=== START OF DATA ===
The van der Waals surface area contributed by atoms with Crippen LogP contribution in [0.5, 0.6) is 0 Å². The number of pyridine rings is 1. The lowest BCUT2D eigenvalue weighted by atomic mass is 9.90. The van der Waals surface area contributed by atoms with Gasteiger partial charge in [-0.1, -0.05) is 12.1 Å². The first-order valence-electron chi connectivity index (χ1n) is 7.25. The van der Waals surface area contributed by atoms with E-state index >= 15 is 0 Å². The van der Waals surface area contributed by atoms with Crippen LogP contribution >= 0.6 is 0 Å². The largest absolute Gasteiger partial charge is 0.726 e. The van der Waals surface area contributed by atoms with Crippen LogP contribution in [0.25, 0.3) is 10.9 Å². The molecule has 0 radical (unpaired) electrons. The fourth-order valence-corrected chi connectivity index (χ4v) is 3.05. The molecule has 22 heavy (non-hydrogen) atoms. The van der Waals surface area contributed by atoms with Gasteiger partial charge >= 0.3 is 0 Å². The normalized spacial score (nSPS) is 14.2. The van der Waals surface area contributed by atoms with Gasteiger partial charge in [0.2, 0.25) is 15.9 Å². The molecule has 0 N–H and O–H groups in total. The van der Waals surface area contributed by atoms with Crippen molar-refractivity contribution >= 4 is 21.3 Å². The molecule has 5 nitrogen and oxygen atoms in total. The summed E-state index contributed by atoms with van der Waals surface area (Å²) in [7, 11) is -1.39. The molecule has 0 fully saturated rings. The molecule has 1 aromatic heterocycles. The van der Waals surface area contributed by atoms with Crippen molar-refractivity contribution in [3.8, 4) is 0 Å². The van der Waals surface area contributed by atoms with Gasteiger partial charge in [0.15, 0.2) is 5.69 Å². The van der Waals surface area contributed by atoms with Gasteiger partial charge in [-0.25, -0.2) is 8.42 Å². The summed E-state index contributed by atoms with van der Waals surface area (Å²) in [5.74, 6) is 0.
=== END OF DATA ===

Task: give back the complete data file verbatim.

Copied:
The van der Waals surface area contributed by atoms with Crippen LogP contribution in [0.5, 0.6) is 0 Å². The number of pyridine rings is 1. The lowest BCUT2D eigenvalue weighted by atomic mass is 9.90. The van der Waals surface area contributed by atoms with Gasteiger partial charge in [-0.1, -0.05) is 12.1 Å². The first-order valence-electron chi connectivity index (χ1n) is 7.25. The van der Waals surface area contributed by atoms with E-state index >= 15 is 0 Å². The van der Waals surface area contributed by atoms with Crippen LogP contribution >= 0.6 is 0 Å². The largest absolute Gasteiger partial charge is 0.726 e. The van der Waals surface area contributed by atoms with Crippen LogP contribution in [0.25, 0.3) is 10.9 Å². The molecule has 0 radical (unpaired) electrons. The fourth-order valence-corrected chi connectivity index (χ4v) is 3.05. The molecule has 22 heavy (non-hydrogen) atoms. The van der Waals surface area contributed by atoms with Gasteiger partial charge >= 0.3 is 0 Å². The normalized spacial score (nSPS) is 14.2. The van der Waals surface area contributed by atoms with Gasteiger partial charge in [0.2, 0.25) is 15.9 Å². The molecule has 0 N–H and O–H groups in total. The van der Waals surface area contributed by atoms with Crippen molar-refractivity contribution >= 4 is 21.3 Å². The molecule has 5 nitrogen and oxygen atoms in total. The summed E-state index contributed by atoms with van der Waals surface area (Å²) in [7, 11) is -1.39. The molecule has 0 fully saturated rings. The molecule has 1 aromatic heterocycles. The van der Waals surface area contributed by atoms with Crippen molar-refractivity contribution in [3.8, 4) is 0 Å². The van der Waals surface area contributed by atoms with Gasteiger partial charge in [0.15, 0.2) is 5.69 Å². The van der Waals surface area contributed by atoms with Gasteiger partial charge in [-0.25, -0.2) is 8.42 Å². The summed E-state index contributed by atoms with van der Waals surface area (Å²) in [5.74, 6) is 0.